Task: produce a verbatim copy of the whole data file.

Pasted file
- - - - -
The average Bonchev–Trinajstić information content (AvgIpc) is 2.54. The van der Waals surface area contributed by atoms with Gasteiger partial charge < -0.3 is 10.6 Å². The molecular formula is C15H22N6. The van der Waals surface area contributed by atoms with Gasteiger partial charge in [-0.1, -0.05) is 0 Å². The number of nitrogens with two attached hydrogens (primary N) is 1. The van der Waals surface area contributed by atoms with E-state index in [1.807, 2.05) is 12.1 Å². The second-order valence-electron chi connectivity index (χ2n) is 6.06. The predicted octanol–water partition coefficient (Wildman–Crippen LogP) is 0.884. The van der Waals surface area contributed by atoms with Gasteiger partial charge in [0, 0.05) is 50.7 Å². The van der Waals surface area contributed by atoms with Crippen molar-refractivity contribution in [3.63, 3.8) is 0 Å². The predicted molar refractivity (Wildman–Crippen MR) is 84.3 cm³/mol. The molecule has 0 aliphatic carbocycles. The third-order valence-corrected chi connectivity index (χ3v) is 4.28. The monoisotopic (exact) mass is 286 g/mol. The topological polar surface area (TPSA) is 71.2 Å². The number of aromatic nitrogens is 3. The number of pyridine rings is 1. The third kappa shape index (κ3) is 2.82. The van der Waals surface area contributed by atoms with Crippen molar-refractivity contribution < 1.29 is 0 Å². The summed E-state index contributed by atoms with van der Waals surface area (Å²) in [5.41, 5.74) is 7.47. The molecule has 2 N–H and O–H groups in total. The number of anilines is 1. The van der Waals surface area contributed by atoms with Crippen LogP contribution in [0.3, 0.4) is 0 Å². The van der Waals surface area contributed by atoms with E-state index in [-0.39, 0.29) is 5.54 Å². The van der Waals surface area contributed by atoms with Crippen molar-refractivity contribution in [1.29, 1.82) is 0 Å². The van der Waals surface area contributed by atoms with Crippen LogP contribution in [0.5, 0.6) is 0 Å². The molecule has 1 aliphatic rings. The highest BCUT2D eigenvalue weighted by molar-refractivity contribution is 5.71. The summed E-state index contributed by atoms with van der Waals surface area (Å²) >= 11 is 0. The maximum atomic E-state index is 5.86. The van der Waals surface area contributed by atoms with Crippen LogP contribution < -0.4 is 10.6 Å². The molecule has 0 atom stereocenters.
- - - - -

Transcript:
The average Bonchev–Trinajstić information content (AvgIpc) is 2.54. The van der Waals surface area contributed by atoms with Gasteiger partial charge < -0.3 is 10.6 Å². The molecular formula is C15H22N6. The van der Waals surface area contributed by atoms with Gasteiger partial charge in [-0.1, -0.05) is 0 Å². The number of nitrogens with two attached hydrogens (primary N) is 1. The van der Waals surface area contributed by atoms with E-state index in [1.807, 2.05) is 12.1 Å². The second-order valence-electron chi connectivity index (χ2n) is 6.06. The predicted octanol–water partition coefficient (Wildman–Crippen LogP) is 0.884. The van der Waals surface area contributed by atoms with Gasteiger partial charge in [0, 0.05) is 50.7 Å². The van der Waals surface area contributed by atoms with Crippen molar-refractivity contribution in [3.63, 3.8) is 0 Å². The predicted molar refractivity (Wildman–Crippen MR) is 84.3 cm³/mol. The molecule has 0 aliphatic carbocycles. The third-order valence-corrected chi connectivity index (χ3v) is 4.28. The monoisotopic (exact) mass is 286 g/mol. The topological polar surface area (TPSA) is 71.2 Å². The number of aromatic nitrogens is 3. The number of pyridine rings is 1. The third kappa shape index (κ3) is 2.82. The van der Waals surface area contributed by atoms with Crippen molar-refractivity contribution < 1.29 is 0 Å². The summed E-state index contributed by atoms with van der Waals surface area (Å²) in [5.41, 5.74) is 7.47. The molecule has 2 N–H and O–H groups in total. The number of anilines is 1. The van der Waals surface area contributed by atoms with Crippen LogP contribution in [0.3, 0.4) is 0 Å². The van der Waals surface area contributed by atoms with E-state index in [-0.39, 0.29) is 5.54 Å². The van der Waals surface area contributed by atoms with Crippen molar-refractivity contribution in [1.29, 1.82) is 0 Å². The van der Waals surface area contributed by atoms with Crippen LogP contribution in [0.5, 0.6) is 0 Å². The molecule has 1 aliphatic rings. The highest BCUT2D eigenvalue weighted by molar-refractivity contribution is 5.71. The summed E-state index contributed by atoms with van der Waals surface area (Å²) >= 11 is 0. The maximum atomic E-state index is 5.86. The van der Waals surface area contributed by atoms with Crippen LogP contribution < -0.4 is 10.6 Å². The molecule has 0 atom stereocenters.